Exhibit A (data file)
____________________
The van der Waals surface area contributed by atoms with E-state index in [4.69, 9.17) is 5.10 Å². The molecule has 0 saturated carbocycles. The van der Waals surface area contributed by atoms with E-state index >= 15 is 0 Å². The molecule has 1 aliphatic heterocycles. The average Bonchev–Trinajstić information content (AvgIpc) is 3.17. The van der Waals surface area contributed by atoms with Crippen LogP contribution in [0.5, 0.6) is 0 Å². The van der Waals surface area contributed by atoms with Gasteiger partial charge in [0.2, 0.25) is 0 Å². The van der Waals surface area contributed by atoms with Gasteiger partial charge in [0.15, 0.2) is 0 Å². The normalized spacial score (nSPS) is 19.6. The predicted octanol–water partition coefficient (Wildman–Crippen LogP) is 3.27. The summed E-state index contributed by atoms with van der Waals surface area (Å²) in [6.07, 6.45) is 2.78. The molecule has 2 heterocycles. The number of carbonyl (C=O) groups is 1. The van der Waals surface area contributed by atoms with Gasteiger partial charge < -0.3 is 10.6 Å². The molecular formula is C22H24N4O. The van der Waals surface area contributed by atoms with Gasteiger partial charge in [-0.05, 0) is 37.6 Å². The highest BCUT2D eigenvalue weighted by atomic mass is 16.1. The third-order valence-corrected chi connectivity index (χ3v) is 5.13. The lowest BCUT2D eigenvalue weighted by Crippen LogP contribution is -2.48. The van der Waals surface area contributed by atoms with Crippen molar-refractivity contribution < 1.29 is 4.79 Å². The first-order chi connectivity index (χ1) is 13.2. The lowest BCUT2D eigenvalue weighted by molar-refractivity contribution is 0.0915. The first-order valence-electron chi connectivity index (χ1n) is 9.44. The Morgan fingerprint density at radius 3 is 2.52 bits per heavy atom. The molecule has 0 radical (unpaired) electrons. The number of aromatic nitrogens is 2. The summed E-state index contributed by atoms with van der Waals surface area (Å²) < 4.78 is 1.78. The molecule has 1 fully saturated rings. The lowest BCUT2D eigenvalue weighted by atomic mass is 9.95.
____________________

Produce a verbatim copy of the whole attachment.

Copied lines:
The van der Waals surface area contributed by atoms with E-state index in [4.69, 9.17) is 5.10 Å². The molecule has 0 saturated carbocycles. The van der Waals surface area contributed by atoms with E-state index >= 15 is 0 Å². The molecule has 1 aliphatic heterocycles. The average Bonchev–Trinajstić information content (AvgIpc) is 3.17. The van der Waals surface area contributed by atoms with Crippen LogP contribution in [0.5, 0.6) is 0 Å². The van der Waals surface area contributed by atoms with Gasteiger partial charge in [0.2, 0.25) is 0 Å². The van der Waals surface area contributed by atoms with Gasteiger partial charge in [0.15, 0.2) is 0 Å². The normalized spacial score (nSPS) is 19.6. The predicted octanol–water partition coefficient (Wildman–Crippen LogP) is 3.27. The summed E-state index contributed by atoms with van der Waals surface area (Å²) in [6.07, 6.45) is 2.78. The molecule has 2 heterocycles. The number of carbonyl (C=O) groups is 1. The van der Waals surface area contributed by atoms with Gasteiger partial charge < -0.3 is 10.6 Å². The molecular formula is C22H24N4O. The van der Waals surface area contributed by atoms with Gasteiger partial charge in [-0.05, 0) is 37.6 Å². The highest BCUT2D eigenvalue weighted by atomic mass is 16.1. The third-order valence-corrected chi connectivity index (χ3v) is 5.13. The lowest BCUT2D eigenvalue weighted by Crippen LogP contribution is -2.48. The van der Waals surface area contributed by atoms with Crippen molar-refractivity contribution < 1.29 is 4.79 Å². The first-order chi connectivity index (χ1) is 13.2. The lowest BCUT2D eigenvalue weighted by molar-refractivity contribution is 0.0915. The first-order valence-electron chi connectivity index (χ1n) is 9.44. The Morgan fingerprint density at radius 3 is 2.52 bits per heavy atom. The molecule has 0 radical (unpaired) electrons. The number of aromatic nitrogens is 2. The summed E-state index contributed by atoms with van der Waals surface area (Å²) < 4.78 is 1.78. The molecule has 1 fully saturated rings. The lowest BCUT2D eigenvalue weighted by atomic mass is 9.95.